Donald Trump’s campaign rhetoric is heavily focused on improving America’s ability to compete. He promises a better deal for American workers in trade agreements, and a more restrictive border policy in part to prevent competition from immigrants for low-wage jobs. These positions are well-known, but another area of interest for Trump also plays into concerns about competition: education.
While much of the GOP education discussion dwells on eliminating Common Core (even though there’s not much Washington can do to eliminate these state-based standards), Trump has also talked about improving the results of U.S. students on international tests – making our students more competitive with students from around the world. He’s produced a short video on the topic, and he regularly mentions it in his primary-night stem-winders.
The main theme: expressing dismay at America’s poor standing on international tests despite spending more than other countries. His solution: sending power and control back to school districts.
Typically, it’s only policy wonks (including me) who relish discussing America’s standing on international tests like the Program for International Student Assessment. U.S. students finished middle-of-the-pack or worse in the most recent tests, below not only major economic competitors such as China, Japan and Germany, but also below countries such as Latvia and Poland.
My concerns over America’s educational competitiveness were further validated on a trip to Singapore in 2011. I saw how much more Singaporean students learned in school, starting at the tender age of 3. By the time they reach kindergarten, students in Singapore have mastered how to read and do math at levels equivalent to what we expect of our third-graders. They also speak a second language.
I have long thought that raising awareness about our poor standing on international tests would prompt parents to demand more of their schools, partly out of pride, but also because the students who are acing these tests are the same students who will compete for jobs with our students in the future. But the competition from abroad hasn’t fazed the average American family.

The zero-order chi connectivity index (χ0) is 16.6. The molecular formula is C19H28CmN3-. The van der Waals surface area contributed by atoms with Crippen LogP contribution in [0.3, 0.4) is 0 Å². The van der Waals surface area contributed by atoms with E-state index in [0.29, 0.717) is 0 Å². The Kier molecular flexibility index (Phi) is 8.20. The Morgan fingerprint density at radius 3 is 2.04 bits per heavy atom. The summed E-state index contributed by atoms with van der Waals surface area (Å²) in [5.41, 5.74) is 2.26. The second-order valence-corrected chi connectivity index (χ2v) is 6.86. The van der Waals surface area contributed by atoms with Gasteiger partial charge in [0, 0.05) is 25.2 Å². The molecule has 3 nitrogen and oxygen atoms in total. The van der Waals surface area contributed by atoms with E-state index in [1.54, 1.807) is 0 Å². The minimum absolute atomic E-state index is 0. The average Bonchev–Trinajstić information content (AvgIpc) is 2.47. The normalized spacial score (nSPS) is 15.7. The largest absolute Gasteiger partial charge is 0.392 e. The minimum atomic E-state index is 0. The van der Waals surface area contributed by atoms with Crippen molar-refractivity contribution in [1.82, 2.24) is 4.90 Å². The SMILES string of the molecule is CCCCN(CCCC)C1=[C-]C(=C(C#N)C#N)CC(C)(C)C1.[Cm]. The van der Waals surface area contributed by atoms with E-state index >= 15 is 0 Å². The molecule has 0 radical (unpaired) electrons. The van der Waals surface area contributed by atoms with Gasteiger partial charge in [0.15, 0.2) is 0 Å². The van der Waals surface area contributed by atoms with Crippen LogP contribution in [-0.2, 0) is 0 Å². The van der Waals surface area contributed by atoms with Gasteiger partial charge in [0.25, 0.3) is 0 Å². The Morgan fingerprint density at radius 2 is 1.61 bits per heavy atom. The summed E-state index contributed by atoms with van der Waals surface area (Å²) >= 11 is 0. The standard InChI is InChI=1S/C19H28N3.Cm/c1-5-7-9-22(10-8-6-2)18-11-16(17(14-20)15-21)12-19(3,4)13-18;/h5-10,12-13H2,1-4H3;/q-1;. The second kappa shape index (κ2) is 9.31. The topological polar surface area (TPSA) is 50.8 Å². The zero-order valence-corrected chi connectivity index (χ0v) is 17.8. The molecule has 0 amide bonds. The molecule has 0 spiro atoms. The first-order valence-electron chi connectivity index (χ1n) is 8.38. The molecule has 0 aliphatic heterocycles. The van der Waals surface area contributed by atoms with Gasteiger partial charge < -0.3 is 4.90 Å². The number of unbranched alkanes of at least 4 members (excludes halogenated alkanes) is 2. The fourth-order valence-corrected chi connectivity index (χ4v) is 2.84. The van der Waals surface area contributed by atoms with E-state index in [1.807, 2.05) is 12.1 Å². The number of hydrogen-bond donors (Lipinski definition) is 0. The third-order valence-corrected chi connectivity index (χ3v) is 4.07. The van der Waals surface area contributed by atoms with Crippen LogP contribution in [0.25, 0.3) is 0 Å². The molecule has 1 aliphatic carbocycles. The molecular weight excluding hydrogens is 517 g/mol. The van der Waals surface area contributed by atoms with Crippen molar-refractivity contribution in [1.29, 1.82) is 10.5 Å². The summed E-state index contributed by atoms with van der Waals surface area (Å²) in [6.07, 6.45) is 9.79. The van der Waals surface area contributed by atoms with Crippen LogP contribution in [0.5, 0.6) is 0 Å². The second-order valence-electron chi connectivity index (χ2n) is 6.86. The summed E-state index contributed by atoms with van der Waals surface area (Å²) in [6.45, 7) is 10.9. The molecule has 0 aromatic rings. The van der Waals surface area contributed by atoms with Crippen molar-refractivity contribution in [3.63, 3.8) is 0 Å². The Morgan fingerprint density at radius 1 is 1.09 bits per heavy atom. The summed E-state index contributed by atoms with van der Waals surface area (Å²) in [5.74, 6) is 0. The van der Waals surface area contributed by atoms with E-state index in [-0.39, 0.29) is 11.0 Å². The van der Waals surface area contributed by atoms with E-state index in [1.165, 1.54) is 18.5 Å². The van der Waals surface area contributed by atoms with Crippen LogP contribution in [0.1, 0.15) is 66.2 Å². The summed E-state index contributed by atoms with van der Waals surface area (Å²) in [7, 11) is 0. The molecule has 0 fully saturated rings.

We know from a 2015 internal research study that voters and parents see little value in standardized testing compared to tests that measure real world skills or are used as diagnostic tools. We also know from a public 2014 PDK/Gallup poll that a supermajority of parents don’t remember hearing or seeing much on PISA test scores, that they consistently believe U.S. students underperform, and that they have doubts about those test scores’ ability to improve U.S. schools or accurately measure student achievement across nations.
If he is serious about improving our standing, there are a few steps Trump could take in office to promote a more competitive result for U.S. students:
1. Encourage more schools to administer the PISA test. Many schools have already opted to take PISA, and non-profits like the Kern Foundation are actively encouraging schools to take part in the tests. But interest remains limited. A Trump administration could offer greater incentives for schools to take the test to see how their students perform. With results of their own schools in hand, parents and local officials might be more inclined to make changes to their curriculum to ensure that their students improve their performance in the future. Charter schools such as NYOS in Austin, Texas have already taken this challenge and demonstrated that their students are competitive on the test.
2. Encourage greater international dialogue through student exchange programs. As Amanda Ripley’s excellent book, “The Smartest Kids in the World,” shows, Americans tend to take for granted that our way of educating students is the best or only way to do it. Ramping up federal investments to send students abroad (or bring foreign students to the U.S.) could do more to encourage our students to take their education seriously than any number of direct programs or speeches.
3) Foster greater information and transparency around where we spend our money. More local control is fine, but the next president could encourage greater reporting and transparency around how federal funds are being spent at the local level. Expecting wise stewardship of taxpayer dollars is perfectly consistent with conservative principles. Greater clarity about how money is spent could lead someone like Trump to alter his views on education when he discovers that the vast majority of funding and red tape are already generated at the local level.
Whatever other lessons we may draw from Donald Trump’s candidacy, his desire to improve U.S. competitiveness on education is important for our students’ future. Helping students rise to the challenge of international competition should be a top priority for whichever candidate takes the White House this fall.
[Source:- US news]